How the Economic and Stock Market Cycles Are Related

What to Know About Market Cycles and Investment Timing Strategies

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The stock exchanges, also known as the stock market, and the economy both follow oscillating paths on a graph. The chart's roller coaster-like rise and fall occur at different times based on investor sentiments and confidence, geopolitical and government influences, and consumer purchasing power and outlook.

Learning the relationship between the stock market and the economy can help you develop strategies for mutual fund investing.

Cycle Definitions

Mutual funds are investment pools based on stocks and other investment instruments. They are created from public company stocks, which are traded on platforms where stocks and money are exchanged. These platforms are called exchanges.

Stock and commodity prices rise and fall based on various circumstances, causing cycles in their prices. Stock performance is generally measured by their price at market closing time.

The economy is much more complicated to measure. Generally, the Federal Reserve uses the Consumer Price Index (CPI) to indicate the economy's strength, but there are many other measurements used to gauge the financial performance of businesses and consumers. The strength of the economy fluctuates for several reasons and also tends to follow cycles.

The CPI measures the average change in prices paid over time by consumers for a defined group of goods and services.

Stock Market Performance

Investors track stock prices on the exchanges where they are bought and sold daily, weekly, monthly, and annually. Experienced institutional investors have hand-picked stocks that have performed to their standards over time and created stock lists that they track.

These indexes are the most publicized and are commonly referred to when discussing the stock market. The Dow Jones Industrial Average and the Standard and Poor's 500 indexes are the two most popular indexes.

Stock prices fluctuate for many different reasons. When prices follow a rising trend, and the data indicate prices will continue to rise, investors refer to the stock market as a bull market.

A bull market reflects rising prices because a bull strikes upward with its horns. A bear swipes downward with its claws, so a bear market reflects falling prices.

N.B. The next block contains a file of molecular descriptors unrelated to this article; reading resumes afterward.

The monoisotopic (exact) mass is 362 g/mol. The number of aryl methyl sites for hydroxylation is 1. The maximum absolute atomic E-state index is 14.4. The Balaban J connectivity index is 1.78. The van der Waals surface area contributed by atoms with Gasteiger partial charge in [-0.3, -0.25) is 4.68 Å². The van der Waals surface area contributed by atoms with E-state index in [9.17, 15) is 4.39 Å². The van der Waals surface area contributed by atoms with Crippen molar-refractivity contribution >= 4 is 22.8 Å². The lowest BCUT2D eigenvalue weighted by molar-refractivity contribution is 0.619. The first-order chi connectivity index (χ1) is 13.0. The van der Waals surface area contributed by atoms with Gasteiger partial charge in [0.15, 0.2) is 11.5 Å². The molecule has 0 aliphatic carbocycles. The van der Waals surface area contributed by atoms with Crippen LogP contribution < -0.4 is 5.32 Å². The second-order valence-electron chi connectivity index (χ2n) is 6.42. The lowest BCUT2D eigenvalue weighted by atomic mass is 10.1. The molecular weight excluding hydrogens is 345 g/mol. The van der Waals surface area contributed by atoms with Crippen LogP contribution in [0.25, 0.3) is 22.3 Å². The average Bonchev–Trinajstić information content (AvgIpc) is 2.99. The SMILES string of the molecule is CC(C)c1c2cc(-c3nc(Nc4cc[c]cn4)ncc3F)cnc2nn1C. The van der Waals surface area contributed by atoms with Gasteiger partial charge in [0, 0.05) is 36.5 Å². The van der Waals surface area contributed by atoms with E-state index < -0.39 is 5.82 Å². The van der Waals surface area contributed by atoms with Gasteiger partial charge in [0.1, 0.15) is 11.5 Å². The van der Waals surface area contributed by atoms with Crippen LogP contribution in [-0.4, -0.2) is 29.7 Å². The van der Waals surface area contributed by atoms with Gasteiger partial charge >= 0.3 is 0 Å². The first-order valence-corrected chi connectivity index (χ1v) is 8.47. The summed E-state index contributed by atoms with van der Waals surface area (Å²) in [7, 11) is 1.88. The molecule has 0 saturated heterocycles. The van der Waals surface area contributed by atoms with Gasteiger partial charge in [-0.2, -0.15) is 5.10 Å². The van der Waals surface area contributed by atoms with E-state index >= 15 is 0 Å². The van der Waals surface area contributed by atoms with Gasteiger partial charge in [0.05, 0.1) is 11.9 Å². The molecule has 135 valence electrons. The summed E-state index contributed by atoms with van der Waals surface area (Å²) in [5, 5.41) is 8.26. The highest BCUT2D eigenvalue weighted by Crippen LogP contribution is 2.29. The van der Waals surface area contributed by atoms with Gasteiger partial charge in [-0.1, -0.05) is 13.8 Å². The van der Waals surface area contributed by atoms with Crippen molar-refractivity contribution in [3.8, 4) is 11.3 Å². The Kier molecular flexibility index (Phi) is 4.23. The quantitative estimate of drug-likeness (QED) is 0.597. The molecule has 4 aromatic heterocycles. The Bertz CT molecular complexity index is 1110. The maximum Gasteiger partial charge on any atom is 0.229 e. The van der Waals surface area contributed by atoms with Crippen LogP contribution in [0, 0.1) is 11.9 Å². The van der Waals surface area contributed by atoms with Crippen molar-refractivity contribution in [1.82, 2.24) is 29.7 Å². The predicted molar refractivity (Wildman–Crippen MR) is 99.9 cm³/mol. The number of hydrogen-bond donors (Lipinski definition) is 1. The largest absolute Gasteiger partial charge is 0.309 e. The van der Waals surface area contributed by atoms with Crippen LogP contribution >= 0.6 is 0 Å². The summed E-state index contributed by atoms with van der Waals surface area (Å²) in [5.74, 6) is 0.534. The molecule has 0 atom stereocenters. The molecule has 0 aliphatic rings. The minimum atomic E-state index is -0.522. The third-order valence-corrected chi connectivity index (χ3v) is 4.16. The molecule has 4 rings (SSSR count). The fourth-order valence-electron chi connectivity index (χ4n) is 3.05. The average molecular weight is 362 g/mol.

If prices are generally falling and expected to continue falling, investors call the stock market a bear market.

What Is the Economy?

The economy refers to the economic system of a country. The system generally includes consumers, industry, corporations, financial institutions, small businesses, government, commerce, and trade. Economies are tracked by businesses' selling power, the purchasing power of consumers, and the rate of supply and demand for goods and services.

When business is booming, and people are working and spending—with a constant low rate of inflation and growth—an economy is expanding and healthy. Specific circumstances cause unemployment to rise, production of goods and services to decrease, and consumers reduce their spending. Growth slows, and can even become negative, or shrink.

Contrary to common belief, some inflation is good for an economy. Slow inflation is believed to prevent deflation and keep consumers spending rather than waiting for lower prices.

When the economy is booming and growing, it is in a state of expansion, indicated by the upward climb of a graph when data is charted. When it is not, it is contracting, seen as the downward slope of the graph. This is also called a recession.

The Relationship: The Stock Market and the Economy

Investors love an expanding economy. Consumers spend more, more new businesses start, profits soar, and investment returns tend to go up. Investor sentiment, their view of the economy and how stock prices will react, is positive, creating confidence in the economy; a bull market forms, and the economy begins to expand.